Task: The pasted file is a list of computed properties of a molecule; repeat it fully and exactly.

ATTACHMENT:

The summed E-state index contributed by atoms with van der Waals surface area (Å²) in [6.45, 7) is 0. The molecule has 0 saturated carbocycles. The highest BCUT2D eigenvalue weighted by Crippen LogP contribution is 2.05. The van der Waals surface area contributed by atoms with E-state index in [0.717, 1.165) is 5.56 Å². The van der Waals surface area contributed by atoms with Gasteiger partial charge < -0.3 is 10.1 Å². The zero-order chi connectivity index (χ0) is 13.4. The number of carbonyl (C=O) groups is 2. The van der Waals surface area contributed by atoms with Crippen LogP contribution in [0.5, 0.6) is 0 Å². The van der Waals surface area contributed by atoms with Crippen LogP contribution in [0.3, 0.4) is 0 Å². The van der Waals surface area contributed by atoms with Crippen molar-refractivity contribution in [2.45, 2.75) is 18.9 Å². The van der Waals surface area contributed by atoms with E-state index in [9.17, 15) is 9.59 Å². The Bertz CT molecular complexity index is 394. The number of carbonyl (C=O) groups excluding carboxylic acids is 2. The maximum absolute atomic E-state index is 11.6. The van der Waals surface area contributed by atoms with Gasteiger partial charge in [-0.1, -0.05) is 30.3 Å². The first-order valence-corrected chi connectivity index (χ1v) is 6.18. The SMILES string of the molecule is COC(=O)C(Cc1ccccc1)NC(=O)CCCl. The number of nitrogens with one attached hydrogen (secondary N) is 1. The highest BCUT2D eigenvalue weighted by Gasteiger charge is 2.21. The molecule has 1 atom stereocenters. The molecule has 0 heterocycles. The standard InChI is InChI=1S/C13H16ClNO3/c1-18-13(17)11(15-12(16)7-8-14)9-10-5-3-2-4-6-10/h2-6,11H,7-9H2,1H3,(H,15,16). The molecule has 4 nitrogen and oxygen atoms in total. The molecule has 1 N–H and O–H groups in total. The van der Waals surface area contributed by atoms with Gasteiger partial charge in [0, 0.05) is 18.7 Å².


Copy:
The summed E-state index contributed by atoms with van der Waals surface area (Å²) in [6.45, 7) is 0. The molecule has 0 saturated carbocycles. The highest BCUT2D eigenvalue weighted by Crippen LogP contribution is 2.05. The van der Waals surface area contributed by atoms with E-state index in [0.717, 1.165) is 5.56 Å². The van der Waals surface area contributed by atoms with Gasteiger partial charge < -0.3 is 10.1 Å². The zero-order chi connectivity index (χ0) is 13.4. The number of carbonyl (C=O) groups is 2. The van der Waals surface area contributed by atoms with Crippen LogP contribution in [0.5, 0.6) is 0 Å². The van der Waals surface area contributed by atoms with Crippen LogP contribution in [0.3, 0.4) is 0 Å². The van der Waals surface area contributed by atoms with Crippen molar-refractivity contribution in [2.45, 2.75) is 18.9 Å². The van der Waals surface area contributed by atoms with E-state index in [9.17, 15) is 9.59 Å². The Bertz CT molecular complexity index is 394. The number of carbonyl (C=O) groups excluding carboxylic acids is 2. The maximum absolute atomic E-state index is 11.6. The van der Waals surface area contributed by atoms with Gasteiger partial charge in [-0.1, -0.05) is 30.3 Å². The first-order valence-corrected chi connectivity index (χ1v) is 6.18. The SMILES string of the molecule is COC(=O)C(Cc1ccccc1)NC(=O)CCCl. The number of nitrogens with one attached hydrogen (secondary N) is 1. The highest BCUT2D eigenvalue weighted by Gasteiger charge is 2.21. The molecule has 1 atom stereocenters. The molecule has 0 heterocycles. The standard InChI is InChI=1S/C13H16ClNO3/c1-18-13(17)11(15-12(16)7-8-14)9-10-5-3-2-4-6-10/h2-6,11H,7-9H2,1H3,(H,15,16). The molecule has 4 nitrogen and oxygen atoms in total. The molecule has 1 N–H and O–H groups in total. The van der Waals surface area contributed by atoms with Gasteiger partial charge in [0, 0.05) is 18.7 Å².